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I am studying the ajax long polling but I am confused. what is different in traditional ajax calls and long polling

   var lpOnComplete = function(response) {
   // do more processing

    var lpStart = function() {
    $.post('/path/to/script', {}, lpOnComplete, 'json');


this example is just calling in recursive manner to the server.. what is different than the traditional call in setInterval..

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3 Answers 3

up vote 9 down vote accepted

As the name suggest Long Polling means polling something for a long time.

$.post('/path/to/script', {}, lpOnComplete, 'json');

Here is what the actual process starts, You make an ajax call to some script on server, in this case its /path/to/script , You need to make your server script(php for example) smart enough so that it only respond to request's when required data is available, the script should wait for a specified time period(for example 1 minute) and if no data available upto 1 minute then it should return without data.

As soon as server return something, in your callback function you again make an ajax call to the same script and the server script again continues the process.

Consider a chat application, In conventional way you are polling the server say every 2 second's and the server return's even if no messages are available.If upto one minute server get's no new messages for you, you end up hitting the server 30 times in last one minute.

Now consider Long Polling way, you set your server script to wait for one minute for the new messages. From the client, you make a single ajax call to your script and say no messages are arriving for next one minute, server will not respond until 1 minute. And you have hit the server just one time in last 1 minute. Can you imagine 30 Hit Vs 1 Hit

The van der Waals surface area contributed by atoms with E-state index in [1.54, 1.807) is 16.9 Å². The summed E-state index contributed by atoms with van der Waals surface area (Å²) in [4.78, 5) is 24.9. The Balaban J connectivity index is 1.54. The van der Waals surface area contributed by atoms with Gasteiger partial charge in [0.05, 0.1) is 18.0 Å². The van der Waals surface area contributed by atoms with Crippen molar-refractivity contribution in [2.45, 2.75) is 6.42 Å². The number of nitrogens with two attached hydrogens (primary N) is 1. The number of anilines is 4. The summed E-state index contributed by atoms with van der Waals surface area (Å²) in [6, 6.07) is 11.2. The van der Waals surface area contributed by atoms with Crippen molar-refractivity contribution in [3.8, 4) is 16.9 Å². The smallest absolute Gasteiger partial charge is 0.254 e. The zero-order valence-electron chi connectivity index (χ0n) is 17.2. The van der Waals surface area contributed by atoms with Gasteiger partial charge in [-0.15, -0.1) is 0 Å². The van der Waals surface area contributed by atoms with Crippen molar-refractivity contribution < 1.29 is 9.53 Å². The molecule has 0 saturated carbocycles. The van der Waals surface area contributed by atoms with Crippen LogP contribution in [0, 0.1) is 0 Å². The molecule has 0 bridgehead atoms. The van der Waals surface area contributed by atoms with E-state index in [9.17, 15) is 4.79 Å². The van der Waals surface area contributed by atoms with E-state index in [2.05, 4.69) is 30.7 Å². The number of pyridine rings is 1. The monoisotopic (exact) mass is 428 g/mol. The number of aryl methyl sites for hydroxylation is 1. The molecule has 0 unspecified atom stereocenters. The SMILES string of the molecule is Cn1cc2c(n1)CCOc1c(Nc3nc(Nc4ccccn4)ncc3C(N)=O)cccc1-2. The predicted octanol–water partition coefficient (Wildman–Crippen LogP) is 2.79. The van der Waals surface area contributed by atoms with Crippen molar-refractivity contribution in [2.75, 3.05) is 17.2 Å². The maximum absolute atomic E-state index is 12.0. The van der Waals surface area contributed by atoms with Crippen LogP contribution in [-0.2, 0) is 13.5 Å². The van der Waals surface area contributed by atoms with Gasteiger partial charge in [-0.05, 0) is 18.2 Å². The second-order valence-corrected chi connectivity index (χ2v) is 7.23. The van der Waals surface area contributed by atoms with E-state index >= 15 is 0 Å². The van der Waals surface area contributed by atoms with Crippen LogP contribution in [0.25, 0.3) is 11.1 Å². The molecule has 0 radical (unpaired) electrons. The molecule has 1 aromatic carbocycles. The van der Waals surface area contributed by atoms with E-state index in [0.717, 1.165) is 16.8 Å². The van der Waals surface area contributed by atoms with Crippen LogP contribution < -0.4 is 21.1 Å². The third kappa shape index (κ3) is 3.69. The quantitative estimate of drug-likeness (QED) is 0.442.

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hmmmm... that is nice but this is like waiting for thirty days for some event to occur in the near by village .. though you can return home and go back after 29 days.. lol... Though I liked your explaination perfectly makes sense.. –  spiral Mar 31 '13 at 8:06

In theory with setinterval, you could have overlapping processing,

so if one oncomplete handler takes particularly long, it may overlap with the next call, slowing down your system or resolving in unpredictable ways.

by explicitly starting the next poll after the first one has completed, you get less regular calls with the advantage that you're guaranteed to only doing as one unit of work at a time as a byproduct.

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what is the completion criteria for the long polling?? –  spiral Mar 30 '13 at 22:17
and what is the exactly the push here. I think and see it is still the pull.. client is initiating and pulling server is not pushing without the client request??? –  spiral Mar 30 '13 at 22:21
@AzamKhan simple answer is can't push from server to http protocol –  charlietfl Mar 30 '13 at 22:22
@charlietfl Yes that is what confused me .. the term is confusing.. when I saw it got me hooked .. Can I do this?? really .. however, I don't see any worthy difference –  spiral Mar 30 '13 at 22:29
@AzamKhan: Stack Overflow uses WebSockets. –  icktoofay Mar 31 '13 at 5:22

With long polling the server does not return unless data is ready, otherwise it holds the network connection open until data is ready, at which stage it can "push" to client as client is already waiting. Wikipedia has a good explanation. http://en.wikipedia.org/wiki/Long_polling#Long_polling. In your example, lponcomplete might not be called for many minutes.

Using constant settimeout type polling means that data that is ready immediately after your first request completes will not be delivered until your next poll, as the server as no connection to the client.

For the server, long polling keeps a socket open for long periods, tying up resource, while repeated short polling causes more network traffic.

Html5 has new stuff coming like websockets to help in this area too, so you might want to read about that also.

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Thanks.. Html5 is messy.. and browsers are not fully compatible with it.. I read a little about it. some about the Microsoft new model whatever I don't remember its name. –  spiral Mar 30 '13 at 22:45
check out socket.io which is websockets + a polyfill for browsers that don't support it –  Hayk Saakian Mar 31 '13 at 1:30

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